We are really pleased that increasing numbers of people are buying their Pluto books direct from our website. It is a safe and efficient service, which offers a 10% DISCOUNT and FREE UK P&P on every title. Most importantly, all your money goes to supporting and sustaining independent progressive publishing.
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Here are the top 3 selling titles from the Pluto website in May:
The book that is set to unleash a new wave of financial activism and turn our ideas about social change upside down. Check out Brett Scott’s blog which features the latest news and events about the book. You can also read his recent blog posts at Move Your Money and People and Planet.
Hacking the Future of Money
Shows how activists can tap into the internal dynamics of the sector to disrupt it and showcases the growing alternative finance movement.
“This is an imaginative, even exuberant exploration of the daunting world of finance – it will unleash a generation of activists, and do a world of good.” – Bill McKibben, author of ‘Deep Economy’
“This book provides a unique inside-out look at our financial system, based on the author’s unusual personal adventure. It is not only a user-friendly guide to the complex maze of modern finance but also a manual for utilising and subverting it for social purposes in innovative ways. Smart and street-smart. “ – Ha-Joon Chang, University of Cambridge, author of ’23 Things They Don’t Tell You About Capitalism’
2. Andrew McGettigan, The Great University Gamble: Money, Markets and the Future of Higher Education
There really is nobody else in the UK who understands the detail of the governments HE reforms better than Andrew McGettigan. His book is already causing a stir, prompting a debate between the special advisor to David Willetts and McGettigan (see comments section below the review).
Money, Markets and the Future of Higher Education
A critical and deeply informed survey of the brave new world of UK Higher Education emerging from government cuts and market-driven reforms.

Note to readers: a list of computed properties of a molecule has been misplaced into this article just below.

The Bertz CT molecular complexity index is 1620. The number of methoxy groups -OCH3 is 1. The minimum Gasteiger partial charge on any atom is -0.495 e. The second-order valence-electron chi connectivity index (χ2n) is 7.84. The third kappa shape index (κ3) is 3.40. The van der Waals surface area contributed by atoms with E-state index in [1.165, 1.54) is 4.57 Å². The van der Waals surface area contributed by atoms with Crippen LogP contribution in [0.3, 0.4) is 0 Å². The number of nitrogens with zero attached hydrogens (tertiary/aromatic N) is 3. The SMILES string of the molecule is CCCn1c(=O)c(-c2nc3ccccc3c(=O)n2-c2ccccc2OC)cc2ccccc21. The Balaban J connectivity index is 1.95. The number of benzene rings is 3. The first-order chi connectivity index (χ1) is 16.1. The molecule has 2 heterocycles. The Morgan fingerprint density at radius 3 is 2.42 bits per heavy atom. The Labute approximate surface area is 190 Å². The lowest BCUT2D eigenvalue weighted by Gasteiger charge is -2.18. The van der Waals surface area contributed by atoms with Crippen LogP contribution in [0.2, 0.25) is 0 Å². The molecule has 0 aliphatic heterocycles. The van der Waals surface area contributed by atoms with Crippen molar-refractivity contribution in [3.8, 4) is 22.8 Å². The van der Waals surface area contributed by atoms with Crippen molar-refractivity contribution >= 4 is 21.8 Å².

“Andrew McGettigan is in my opinion by far the most knowledgeable person in the country on the government’s obscure and yet revolutionary programme of change for universities. He provides us with a full and independent view of the short, medium and longer-term implications of the government’s plans. This book is essential and deeply worrying reading.” – Simon Szreter, Professor of History and Public Policy, University of Cambridge
“Andrew McGettigan is one of the most respected and incisive commentators on higher education. There are no other texts at present that address the political economy of higher education and none that put all the pieces of the jigsaw together to reveal the picture with such clarity.” – John Holmwood, Professor of Sociology, Faculty of Social Sciences, University of Nottingham, co-founder of the Campaign for the Public University and editor of A Manifesto for the Public University (2011)
3. Neil Faulkner, A Marxist History of the World: From Neanderthals to Neoliberals
This book is the perfect guide to human history from a radical perspective. It is accessible too – relatively short, allowing the reader to gain a grasp of the great changes in history whilst providing a ‘further reading’ section for those who want to find out more. You can watch Neil discuss the book below:
From Neanderthals to Neoliberals
Magisterial analysis of human history, from the first hominid to the Great Recession of 2008. Written from the perspective of ordinary men and women.
“‘Enlightening and apocalyptic in equal measure'” – Guardian
“Who needs ‘objective’ history? Not Neil Faulkner, for whom the history of the world is a relentless and disgraceful parade of shame from the brazenly wasteful tribes of the Bronze Age to Maoist China’s sell-out state capitalism. If nothing else this book will make you stop and think and give you a taste of what it must have felt like to be a firebrand buoyed up by righteous revolutionary zeal in October 1917. If you like your blood boiled, this is the history for you. I can guarantee you’ll be outraged – either because you agree with him or because you don’t!” – Guy de la Bédoyère, historian and author of Roman Britain: A New History (2006).